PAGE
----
Almost a week on from OPEC’s theatrical deal with Russia and others to cut oil supply, the market just isn’t feeling it. Brent crude traded below $60 a barrel on Thursday morning, having closed last Friday at almost $62. Skepticism about the group’s ability to deliver persists, and such hopes as there are on the part of bulls rest largely on involuntary cuts from the likes of sanctioned Iran and collapsing Venezuela.
The latter, in particular, hit a grim milestone last month.
Since the first round of supply targets kicked in at the start of 2017, I’ve been tracking cumulative adherence by the original 11 OPEC members subject to them. In broad terms, that group held a theoretical 948 million barrels of crude oil off the market through the end of November, which is actually more than the 814 million the targets implied, for compliance of 116 percent (all data are taken from OPEC’s monthly reports, using secondary sources). Beneath this, however, the real story was that, for much of the period, Saudi Arabia, Angola and Venezuela went above and beyond to curb supply.
That changed this summer, when Saudi Arabia began to raise production aggressively. In November, its output breached 11 million barrels a day, versus a target of 10.1 million, and its cumulative contribution dipped sharply to 292 million barrels withheld. Venezuela’s collapse, on the other hand, kept right on going, and its cumulative cuts jumped to 296 million barrels — surpassing those of Saudi Arabia for the first time.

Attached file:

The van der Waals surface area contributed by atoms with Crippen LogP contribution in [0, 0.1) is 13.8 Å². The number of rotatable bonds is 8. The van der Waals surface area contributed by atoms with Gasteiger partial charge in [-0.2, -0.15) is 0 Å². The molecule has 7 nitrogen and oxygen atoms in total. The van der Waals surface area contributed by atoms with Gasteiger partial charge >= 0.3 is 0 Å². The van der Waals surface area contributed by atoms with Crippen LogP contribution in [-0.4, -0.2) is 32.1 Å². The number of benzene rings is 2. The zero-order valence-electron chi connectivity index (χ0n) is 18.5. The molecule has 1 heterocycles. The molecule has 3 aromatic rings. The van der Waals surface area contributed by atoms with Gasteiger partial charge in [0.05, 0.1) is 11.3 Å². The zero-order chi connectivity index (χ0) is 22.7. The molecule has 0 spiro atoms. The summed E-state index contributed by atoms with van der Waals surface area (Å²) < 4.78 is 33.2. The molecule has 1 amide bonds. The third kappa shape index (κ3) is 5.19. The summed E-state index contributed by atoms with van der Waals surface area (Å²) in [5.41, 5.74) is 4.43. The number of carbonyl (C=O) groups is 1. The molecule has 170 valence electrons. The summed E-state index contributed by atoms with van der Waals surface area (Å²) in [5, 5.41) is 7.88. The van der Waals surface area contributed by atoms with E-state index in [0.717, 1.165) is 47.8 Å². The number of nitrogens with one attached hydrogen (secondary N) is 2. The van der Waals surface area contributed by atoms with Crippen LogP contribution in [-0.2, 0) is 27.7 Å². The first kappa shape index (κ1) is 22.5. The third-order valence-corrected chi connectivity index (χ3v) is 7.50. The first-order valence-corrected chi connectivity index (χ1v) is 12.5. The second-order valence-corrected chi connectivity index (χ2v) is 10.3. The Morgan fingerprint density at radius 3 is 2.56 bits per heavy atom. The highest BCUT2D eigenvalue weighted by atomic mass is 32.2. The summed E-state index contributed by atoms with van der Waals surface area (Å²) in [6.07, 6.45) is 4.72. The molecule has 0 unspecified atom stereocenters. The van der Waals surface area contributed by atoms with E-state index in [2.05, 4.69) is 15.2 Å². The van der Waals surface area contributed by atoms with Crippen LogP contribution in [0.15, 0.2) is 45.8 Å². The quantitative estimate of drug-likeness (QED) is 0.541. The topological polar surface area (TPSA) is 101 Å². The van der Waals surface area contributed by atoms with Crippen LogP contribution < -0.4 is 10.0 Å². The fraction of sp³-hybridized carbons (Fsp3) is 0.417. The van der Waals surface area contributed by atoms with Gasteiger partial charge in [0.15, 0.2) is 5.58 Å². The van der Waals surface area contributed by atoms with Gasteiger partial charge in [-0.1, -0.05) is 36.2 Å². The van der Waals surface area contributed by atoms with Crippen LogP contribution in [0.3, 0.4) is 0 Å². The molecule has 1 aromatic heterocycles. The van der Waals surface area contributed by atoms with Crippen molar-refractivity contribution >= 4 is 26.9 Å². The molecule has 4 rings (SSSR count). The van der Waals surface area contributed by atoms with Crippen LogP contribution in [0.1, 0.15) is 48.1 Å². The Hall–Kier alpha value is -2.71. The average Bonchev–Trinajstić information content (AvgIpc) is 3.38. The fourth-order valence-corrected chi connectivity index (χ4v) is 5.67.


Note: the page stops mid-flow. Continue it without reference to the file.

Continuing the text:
It is shocking that Venezuela has surpassed Saudi Arabia in absolute terms; its production was less than one-fifth that of OPEC’s de facto leader when the cuts were agreed. In terms of compliance, the picture is even starker:
Little wonder Venezuela was made exempt from targets in last week’s updated agreement. Not that it matters for practical purposes. There is little to stop Venezuela’s downward spiral from continuing. On Thursday, the International Energy Agency took an ax to demand forecasts for the country as its economy looks set to end 2019 at half the size it was in 2013 in real terms. If your first thought is that this frees up more supply for export, bear in mind that domestic demand fell by perhaps 80,000 to 90,000 barrels a day this year, but production is down nearly 600,000 barrels a day for the year through November. And potential U.S. sanctions over President Nicolas Maduro’s efforts to change Venezuela’s constitution could add further pressure in 2019.
When it comes to judging the success of OPEC’s updated cuts in putting a floor under oil prices, remember the heaviest lifting is being done by those too weak to do anything else.